Five days after Cyprus’ panicked leaders ordered banks to close their doors, the fate of the financial system hangs in the balance and credit cards are going out of fashion.
Reluctant to accept the promise of payment from customers, shop-owners say wholesalers are demanding cash on delivery. Some petrol stations, too, are refusing credit cards.
Retailers with only Cypriot bank accounts are struggling to ship supplies in from abroad. Gentlemen’s agreements are bridging the gap.
People are still waiting for hours in line at ATMs to get some cash so they can buy essentials, like food.
The streets are almost empty as Cypriots stay at home awaiting the final decision on the bailout. They are also trying not to do anything that requires them to spend money, conserving their cash until the banks re-open.
Many older people are having particular problems, as they don’t know how to use the ATM machines or they even don’t have a bank card to get money.
Chystalla Constantinou, is an 80-year-old woman living in a village near the capital Nicosia. She told euronews she has no more cash: “I never had a bank card and even if I had I couldn’t use it. I always went to a bank to get money. Now the banks are closed. How am I supposed to live without cash? I have some food at home and here in the village we’re exchanging food with each other so we can stay alive,” she said.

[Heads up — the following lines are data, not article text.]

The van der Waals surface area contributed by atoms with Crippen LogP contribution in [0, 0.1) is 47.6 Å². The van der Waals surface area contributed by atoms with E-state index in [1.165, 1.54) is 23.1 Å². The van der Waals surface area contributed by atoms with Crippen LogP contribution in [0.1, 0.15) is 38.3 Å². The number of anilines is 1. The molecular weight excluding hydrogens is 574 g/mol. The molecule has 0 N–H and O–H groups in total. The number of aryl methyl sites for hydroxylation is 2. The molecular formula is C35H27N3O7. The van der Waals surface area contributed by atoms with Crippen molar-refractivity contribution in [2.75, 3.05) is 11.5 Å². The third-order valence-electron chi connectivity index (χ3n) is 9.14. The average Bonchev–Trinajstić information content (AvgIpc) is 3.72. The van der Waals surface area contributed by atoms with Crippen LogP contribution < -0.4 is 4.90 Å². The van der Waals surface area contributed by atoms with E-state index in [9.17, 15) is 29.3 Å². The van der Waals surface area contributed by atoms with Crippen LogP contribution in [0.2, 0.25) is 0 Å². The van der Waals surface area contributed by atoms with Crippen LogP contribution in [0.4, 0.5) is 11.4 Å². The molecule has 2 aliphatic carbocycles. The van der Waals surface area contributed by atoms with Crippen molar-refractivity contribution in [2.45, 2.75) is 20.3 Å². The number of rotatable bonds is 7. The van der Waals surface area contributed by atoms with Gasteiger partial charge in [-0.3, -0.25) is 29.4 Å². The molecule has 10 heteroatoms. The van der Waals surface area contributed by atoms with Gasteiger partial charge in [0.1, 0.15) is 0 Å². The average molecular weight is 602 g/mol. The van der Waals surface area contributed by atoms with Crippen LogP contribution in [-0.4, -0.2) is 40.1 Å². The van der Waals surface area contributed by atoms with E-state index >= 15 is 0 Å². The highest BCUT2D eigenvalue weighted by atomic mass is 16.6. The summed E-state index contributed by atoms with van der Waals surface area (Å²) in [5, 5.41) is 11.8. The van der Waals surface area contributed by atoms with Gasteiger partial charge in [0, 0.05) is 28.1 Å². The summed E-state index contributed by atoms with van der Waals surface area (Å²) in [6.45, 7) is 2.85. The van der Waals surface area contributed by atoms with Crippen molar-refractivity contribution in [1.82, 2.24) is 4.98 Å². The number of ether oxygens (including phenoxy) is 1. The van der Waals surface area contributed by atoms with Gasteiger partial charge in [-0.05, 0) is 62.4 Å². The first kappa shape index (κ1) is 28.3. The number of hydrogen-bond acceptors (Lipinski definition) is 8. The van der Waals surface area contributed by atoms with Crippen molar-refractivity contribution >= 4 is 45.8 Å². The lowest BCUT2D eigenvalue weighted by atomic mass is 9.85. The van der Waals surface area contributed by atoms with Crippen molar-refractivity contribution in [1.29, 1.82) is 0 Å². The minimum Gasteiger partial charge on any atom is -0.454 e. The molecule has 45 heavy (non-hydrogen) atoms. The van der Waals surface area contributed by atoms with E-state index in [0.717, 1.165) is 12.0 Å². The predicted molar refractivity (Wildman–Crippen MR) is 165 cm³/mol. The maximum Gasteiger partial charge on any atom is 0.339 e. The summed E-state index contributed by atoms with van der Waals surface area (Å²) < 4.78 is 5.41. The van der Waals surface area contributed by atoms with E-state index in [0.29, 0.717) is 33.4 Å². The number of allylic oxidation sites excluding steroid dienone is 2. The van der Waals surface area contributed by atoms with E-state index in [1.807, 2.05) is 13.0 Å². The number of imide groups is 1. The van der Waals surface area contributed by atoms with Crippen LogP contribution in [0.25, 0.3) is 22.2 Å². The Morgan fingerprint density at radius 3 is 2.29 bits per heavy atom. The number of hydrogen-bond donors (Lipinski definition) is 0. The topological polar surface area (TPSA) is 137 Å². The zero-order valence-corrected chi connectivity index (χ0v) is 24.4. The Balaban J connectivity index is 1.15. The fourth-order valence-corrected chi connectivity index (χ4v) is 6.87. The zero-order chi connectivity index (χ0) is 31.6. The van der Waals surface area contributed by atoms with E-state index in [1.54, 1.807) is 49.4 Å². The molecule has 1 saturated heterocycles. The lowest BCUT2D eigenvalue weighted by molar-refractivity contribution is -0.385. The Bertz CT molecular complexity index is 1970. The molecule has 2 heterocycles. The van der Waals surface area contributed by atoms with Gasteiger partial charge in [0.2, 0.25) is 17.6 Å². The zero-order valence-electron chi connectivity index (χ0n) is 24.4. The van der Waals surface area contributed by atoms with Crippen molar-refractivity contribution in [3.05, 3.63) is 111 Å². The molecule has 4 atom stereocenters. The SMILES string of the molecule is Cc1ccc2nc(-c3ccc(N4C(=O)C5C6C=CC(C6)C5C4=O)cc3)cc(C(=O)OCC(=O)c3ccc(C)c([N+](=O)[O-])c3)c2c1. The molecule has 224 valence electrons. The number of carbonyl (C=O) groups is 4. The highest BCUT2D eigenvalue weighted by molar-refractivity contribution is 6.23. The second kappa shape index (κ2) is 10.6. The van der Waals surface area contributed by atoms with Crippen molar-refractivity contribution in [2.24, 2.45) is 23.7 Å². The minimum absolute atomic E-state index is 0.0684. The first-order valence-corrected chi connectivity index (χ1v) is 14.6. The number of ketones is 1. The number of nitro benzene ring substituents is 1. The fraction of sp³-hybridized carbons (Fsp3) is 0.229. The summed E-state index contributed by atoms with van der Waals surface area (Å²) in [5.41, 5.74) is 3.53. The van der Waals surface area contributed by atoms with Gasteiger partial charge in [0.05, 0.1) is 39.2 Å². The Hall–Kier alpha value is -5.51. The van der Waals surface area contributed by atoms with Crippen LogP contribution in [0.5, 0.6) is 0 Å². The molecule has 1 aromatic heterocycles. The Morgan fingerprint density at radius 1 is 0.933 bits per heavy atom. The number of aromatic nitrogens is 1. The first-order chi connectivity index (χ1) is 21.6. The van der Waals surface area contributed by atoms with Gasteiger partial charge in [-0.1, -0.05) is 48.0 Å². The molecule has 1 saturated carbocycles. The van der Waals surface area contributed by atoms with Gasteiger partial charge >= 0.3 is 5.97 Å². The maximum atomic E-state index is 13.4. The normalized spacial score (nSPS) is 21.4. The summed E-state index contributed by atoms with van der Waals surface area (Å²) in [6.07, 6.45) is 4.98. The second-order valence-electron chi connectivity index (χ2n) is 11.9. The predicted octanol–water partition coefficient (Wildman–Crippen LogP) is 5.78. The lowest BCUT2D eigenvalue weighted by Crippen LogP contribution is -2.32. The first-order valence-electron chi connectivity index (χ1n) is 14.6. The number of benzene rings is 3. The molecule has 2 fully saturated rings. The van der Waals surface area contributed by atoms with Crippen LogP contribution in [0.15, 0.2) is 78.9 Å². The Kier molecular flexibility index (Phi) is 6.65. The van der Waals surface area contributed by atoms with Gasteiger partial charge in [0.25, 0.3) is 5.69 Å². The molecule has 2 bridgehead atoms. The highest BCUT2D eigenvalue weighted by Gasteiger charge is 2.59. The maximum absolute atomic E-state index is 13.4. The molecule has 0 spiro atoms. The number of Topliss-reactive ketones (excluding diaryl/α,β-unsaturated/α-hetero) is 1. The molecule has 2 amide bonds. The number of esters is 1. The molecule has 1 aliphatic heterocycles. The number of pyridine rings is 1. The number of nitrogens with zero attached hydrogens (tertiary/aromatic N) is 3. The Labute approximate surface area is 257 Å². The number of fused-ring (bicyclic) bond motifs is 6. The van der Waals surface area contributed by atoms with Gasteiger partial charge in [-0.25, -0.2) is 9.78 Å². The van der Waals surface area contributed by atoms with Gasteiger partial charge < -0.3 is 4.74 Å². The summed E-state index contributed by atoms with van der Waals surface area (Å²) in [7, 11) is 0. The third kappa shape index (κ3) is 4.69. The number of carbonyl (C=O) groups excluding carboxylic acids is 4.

“The bakeries have special offers: 1.50 euros for bread and milk. Yesterday I waited three hours at an ATM to get 150 euros so I can buy milk, food for me and for my two children. People are staying at home as if we were at war. They want to take our savings. We worked for this money. We didn’t steal it. It’s ours, not theirs,” Elena Christodoulou, a 32-year-old mother from Nicosia told euronews.
Petros Petrides, a student from Limassol, says he has not been to university for a week in order to not spend money on petrol. “We are a family of six. My parents and four children. I stay at home so I wouldn’t have to borrow money from my parents. They don’t know if they going to get their salary at the end of this month. I really don’t know what to do”, he said.
Even the shops are closed. Many have already declared bankruptcy and the owners of those that are still open fear they will be bankrupt by summer.
“People don’t have money to get food. They are not going to spend money to buy anything else. Credit cards are not working. We can’t accept them. But even if we accept them our suppliers want only cash”, said Ioannis Ioannou, a shop owner in central Nicosia.
Saturday was the day news broke of a proposed levy on savings to raise the 5.8 billion euros Cyprus’ lenders at the EU and International Monetary Fund want in exchange for a 10 billion euro lifeline to keep the island financially afloat.
Adamos Hadjiadamou from the trade association that represents supermarkets in Cyprus said that since then, the majority of suppliers have suspended the customary practice of providing goods to stores in return for payments by credit or cheques.